SAN ANTONIO — A new Argentum initiative aims to “reframe the conversation with policymakers that we really are an industry that they should be thinking about as part of the solution, long-term, to long-term care,” Argentum President and CEO James Balda told McKnight’s Senior Living.

Argentum announced the Senior Living Impact initiative on Wednesday at the annual Senior Living Executive Conference. It will target federal and state officials.

The organization partnered with consulting firm Tripp Umbach to conduct key stakeholder interviews, collect data, review historical surveys from a proprietary database, and examine public and government sources. The results quantify the senior living industry’s current economic, employment, government revenue and social responsibility effects nationally as well as in each state and the District of Columbia.

According to the study:

  • The senior living industry provides more than 1.6 million jobs and has a total economic impact of $246.9 billion, or 1.3% of the national gross domestic product.
  • The senior living industry ranked higher in total U.S. impact than the auto manufacturing industry ($205.8 billion), the air transportation industry ($202.8 billion) and the hotel and motel industry ($167.9 billion).
  • That impact has grown from less than $200 billion in 2008 and is projected to grow to as much as $327 billion by 2028.
  • The states providing the biggest impact include California ($26.5 billion), Florida ($14.5 billion) and New York ($10.1 billion). Texas, Wisconsin, Michigan, North Carolina, Washington, Oregon, Pennsylvania, Massachusetts, Illinois, Virginia, Georgia and Ohio also are “states of influence.”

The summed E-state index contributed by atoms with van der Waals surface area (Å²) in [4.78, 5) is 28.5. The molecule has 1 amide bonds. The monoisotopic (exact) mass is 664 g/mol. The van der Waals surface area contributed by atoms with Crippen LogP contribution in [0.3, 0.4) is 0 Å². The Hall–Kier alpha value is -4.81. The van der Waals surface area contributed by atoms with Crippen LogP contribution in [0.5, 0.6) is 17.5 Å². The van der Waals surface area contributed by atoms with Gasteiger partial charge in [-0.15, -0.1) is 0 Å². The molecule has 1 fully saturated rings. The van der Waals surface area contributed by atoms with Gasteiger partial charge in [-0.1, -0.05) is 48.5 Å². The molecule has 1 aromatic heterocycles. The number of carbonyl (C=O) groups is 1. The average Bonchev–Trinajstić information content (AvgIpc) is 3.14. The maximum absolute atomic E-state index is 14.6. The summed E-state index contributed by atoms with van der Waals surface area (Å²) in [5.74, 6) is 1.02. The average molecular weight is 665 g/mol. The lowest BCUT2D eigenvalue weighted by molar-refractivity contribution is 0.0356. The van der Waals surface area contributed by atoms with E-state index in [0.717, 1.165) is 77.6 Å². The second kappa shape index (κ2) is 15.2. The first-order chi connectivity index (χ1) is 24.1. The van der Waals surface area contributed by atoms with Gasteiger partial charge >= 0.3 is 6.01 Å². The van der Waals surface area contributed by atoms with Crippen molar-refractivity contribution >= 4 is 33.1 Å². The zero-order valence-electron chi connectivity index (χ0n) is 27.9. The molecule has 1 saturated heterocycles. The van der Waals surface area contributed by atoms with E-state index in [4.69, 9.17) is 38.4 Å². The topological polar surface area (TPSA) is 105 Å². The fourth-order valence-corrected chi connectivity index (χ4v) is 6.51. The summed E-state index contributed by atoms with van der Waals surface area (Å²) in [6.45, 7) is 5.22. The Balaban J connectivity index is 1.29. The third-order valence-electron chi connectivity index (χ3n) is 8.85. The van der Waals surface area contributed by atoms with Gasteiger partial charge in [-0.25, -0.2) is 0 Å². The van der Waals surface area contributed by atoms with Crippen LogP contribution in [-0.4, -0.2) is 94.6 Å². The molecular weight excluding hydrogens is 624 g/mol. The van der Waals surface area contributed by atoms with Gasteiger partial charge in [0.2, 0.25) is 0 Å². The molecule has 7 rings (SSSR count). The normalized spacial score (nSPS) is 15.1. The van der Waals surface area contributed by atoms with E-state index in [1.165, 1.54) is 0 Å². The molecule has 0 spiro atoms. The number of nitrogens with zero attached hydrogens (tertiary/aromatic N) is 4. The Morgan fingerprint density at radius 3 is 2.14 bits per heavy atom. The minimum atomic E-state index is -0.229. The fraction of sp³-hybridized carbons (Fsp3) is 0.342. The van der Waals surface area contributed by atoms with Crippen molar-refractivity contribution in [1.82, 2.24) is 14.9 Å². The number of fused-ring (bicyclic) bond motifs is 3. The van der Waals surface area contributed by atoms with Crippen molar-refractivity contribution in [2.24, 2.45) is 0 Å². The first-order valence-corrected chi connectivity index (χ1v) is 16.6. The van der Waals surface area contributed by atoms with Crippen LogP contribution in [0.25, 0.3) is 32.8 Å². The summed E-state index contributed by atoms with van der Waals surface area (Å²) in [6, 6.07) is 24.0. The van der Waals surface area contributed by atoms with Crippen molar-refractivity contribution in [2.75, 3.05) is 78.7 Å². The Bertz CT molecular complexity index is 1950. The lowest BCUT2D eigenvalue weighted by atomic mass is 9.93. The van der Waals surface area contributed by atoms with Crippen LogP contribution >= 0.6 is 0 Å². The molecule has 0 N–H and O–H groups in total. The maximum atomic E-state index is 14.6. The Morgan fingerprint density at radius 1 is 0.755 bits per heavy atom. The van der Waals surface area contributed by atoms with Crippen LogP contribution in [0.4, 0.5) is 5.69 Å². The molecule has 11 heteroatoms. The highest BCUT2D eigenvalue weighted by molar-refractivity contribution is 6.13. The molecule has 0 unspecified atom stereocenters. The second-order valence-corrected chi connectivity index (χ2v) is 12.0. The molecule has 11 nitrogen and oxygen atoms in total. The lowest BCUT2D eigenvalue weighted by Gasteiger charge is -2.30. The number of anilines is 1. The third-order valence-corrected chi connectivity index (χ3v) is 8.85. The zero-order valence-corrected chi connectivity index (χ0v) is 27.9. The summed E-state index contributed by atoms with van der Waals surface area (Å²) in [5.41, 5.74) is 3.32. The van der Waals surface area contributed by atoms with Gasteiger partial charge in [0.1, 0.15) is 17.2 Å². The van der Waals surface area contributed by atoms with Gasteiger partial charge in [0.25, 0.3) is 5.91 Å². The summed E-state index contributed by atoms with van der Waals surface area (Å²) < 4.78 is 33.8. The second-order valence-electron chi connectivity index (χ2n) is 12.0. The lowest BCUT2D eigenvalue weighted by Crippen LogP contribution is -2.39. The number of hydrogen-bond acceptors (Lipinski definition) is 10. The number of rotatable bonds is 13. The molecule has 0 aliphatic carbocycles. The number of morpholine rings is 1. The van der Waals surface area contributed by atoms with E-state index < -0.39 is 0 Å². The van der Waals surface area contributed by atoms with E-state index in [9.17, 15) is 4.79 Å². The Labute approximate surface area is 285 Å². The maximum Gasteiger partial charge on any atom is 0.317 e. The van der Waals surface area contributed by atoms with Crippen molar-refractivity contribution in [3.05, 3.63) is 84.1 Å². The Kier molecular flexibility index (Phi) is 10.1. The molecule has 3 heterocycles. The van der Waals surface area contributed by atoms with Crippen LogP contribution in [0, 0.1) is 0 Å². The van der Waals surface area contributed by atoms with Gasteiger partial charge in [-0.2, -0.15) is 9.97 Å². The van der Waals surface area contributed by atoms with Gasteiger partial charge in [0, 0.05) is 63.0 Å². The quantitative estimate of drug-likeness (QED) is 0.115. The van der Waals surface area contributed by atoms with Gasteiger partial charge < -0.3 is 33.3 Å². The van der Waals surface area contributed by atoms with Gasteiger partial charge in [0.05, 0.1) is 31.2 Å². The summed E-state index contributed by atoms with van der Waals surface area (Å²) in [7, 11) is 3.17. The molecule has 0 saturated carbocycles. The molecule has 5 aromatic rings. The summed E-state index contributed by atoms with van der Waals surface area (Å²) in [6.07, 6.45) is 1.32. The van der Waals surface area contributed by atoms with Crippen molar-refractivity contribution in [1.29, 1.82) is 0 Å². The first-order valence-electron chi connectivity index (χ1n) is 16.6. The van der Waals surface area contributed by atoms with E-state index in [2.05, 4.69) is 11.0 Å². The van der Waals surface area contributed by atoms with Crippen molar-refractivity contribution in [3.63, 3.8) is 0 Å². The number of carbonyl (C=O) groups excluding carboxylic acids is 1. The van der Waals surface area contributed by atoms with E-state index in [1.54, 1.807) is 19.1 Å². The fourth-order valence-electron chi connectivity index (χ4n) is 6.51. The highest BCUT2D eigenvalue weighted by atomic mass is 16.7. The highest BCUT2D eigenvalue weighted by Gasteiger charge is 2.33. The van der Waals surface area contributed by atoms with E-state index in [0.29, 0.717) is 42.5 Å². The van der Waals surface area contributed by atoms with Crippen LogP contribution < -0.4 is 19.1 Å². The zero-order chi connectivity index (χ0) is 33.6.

The senior living industry can use those data to make a case for changes related to workforce issues or changes to the tax code that benefit long-term care financing — for instance, by letting people defer 401(k) disbursements or letting families create long-term care savings accounts, Balda said.

“That’s really where I see an opportunity for us as an industry,” he said. “It won’t happen overnight, and we won’t see the benefits of it overnight, but if we can free up more money for people to use on their own in a private-pay setting, then it just takes more pressure off of Medicaid, as an example. …But for us to be able to have that kind of conversation with policymakers requires information like what you’re seeing in Senior Living Impact.”

The data also could be used to advocate for changes related to workforce issues, Balda said.

“There are things that policymakers can and should be doing to help the industry, because we are part of the continuum — and a highly successful part of the continuum. On the private-pay side, there isn’t government reimbursement, and so there’s no burden on the social safety net,” he said.

The website for the initiative has a video and a map with state and national data. Argentum plans to share additional data in the future.

In other conference news, Argentum recognized the four recipients of its Best of the Best Awards, which were profiled in the March/April issue of Argentum’s magazine.

  • Heritage Communities was honored for “In a Good Place,” a book developed by the company’s president, Nate Underwood, and corporate director of sales and marketing, Lacy Jungman, to guide adult children through the senior living decision-making process.
  • Brookdale Senior Living was recognized for “This Week at Canyon Lakes,” a news broadcast produced by residents and associates of the Kennewick, WA, senior living community.
  • Senior Living Communities was honored for its J.O.Y. (Joining Older and Younger) program, designed to promote long-term partnerships with outside youth organizations in planning intergenerational activities within and outside the communities.
  • Benchmark Senior Living was recognized for The Village at Buckland Court Adult Educational Program, through which an Adult Education Council plans courses for residents in person, online and in experiential settings.

The meeting ended Wednesday.

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